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2 Adimús to venerate the Orisha Olokun, the owner of the ocean

Adimu for Olokun

La Orisha Olokun It is one of the most controversial deities within the Yoruba Pantheon, being considered androgynous for some devotees, the truth is that the Ifá priests consider it a male entity while for the santeros it is identified as a female deity.

Olokun is the Orisha who treasures the secrets that lie at the bottom of the ocean, she is wise and protective of her children. His anger is relentless and often manifests itself across the sea in its most hostile and violent state.

She is a saint who is received to obtain health and a seat, she considers herself a protector of the family and a tireless defender of just causes. Olokun lives inside a clay jar surrounded by his otás, snails and a small lead representation of his treasures.

Offerings for the mistress of the ocean, Olokun

On the lid of its receptacle the addimús for this Orisha are placed, before depositing them the santero kneels on a mat and invokes the deity through the sound of his maraca and two white candles that he arranges on a plate in front of the representation of the Saint.

The power of fruits versus Olokun's receptacle

When the religious wishes to venerate Olokun there is no better offering than to place a small basket with fresh fruits before the receptacle of this deity.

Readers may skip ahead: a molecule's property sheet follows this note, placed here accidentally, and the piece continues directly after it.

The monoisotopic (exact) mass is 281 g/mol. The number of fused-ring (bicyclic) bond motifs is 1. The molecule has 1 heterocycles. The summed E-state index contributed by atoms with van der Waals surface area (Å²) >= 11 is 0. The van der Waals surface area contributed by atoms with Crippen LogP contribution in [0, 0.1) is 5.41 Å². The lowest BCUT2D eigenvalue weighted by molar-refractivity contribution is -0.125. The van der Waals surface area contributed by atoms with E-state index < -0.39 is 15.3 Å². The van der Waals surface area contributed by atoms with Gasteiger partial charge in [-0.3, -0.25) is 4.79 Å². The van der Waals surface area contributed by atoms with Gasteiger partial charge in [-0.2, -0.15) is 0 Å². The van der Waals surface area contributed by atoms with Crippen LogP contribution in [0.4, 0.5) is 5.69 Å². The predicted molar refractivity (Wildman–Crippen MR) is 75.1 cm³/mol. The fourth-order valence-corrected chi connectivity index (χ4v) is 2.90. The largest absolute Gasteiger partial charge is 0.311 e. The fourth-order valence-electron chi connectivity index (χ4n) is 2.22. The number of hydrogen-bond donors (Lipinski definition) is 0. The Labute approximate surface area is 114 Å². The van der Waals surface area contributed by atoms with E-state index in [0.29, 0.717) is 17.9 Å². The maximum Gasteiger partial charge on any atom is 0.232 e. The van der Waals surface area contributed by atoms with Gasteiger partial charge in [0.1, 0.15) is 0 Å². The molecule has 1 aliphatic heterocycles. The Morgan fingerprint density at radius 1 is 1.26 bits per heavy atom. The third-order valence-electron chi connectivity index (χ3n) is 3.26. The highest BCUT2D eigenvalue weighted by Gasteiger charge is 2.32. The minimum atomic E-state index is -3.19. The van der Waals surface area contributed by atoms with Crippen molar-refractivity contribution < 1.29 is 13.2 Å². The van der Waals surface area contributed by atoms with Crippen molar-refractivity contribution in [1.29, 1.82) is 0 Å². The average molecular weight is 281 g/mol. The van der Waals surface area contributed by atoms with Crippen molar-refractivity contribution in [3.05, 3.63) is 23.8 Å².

This tribute is well received by the saint, especially if among the fruits is the melon or watermelon, which is one of the favorite addimus of this saint. 

This adimú is allowed to rest at the foot of the saint for seven days, after which it must be deposited in the sea as the culminating step of said veneration for the deity.

7 crowbars of gofio and melao to worship the mistress of the depths

There is no more exquisite delicacy for Olokun than the crowbars, these are made by mixing powdered gofio and cane honey in a container, it is used in this dish more gofio than melao, since it seeks to obtain a kind of solid pasta that can be molded with the hands.

Once the mixture has obtained the desired consistency, the small balls are made, until reaching seven levers.

Later they are deposited on a white plate which will be placed by the devotee on the lid of the Olokun jar, which will have to be turned beforehand.

This work is left to rest until the levers crumble on their own, once this has happened they are discarded in the trash.

Adimu for Olokun
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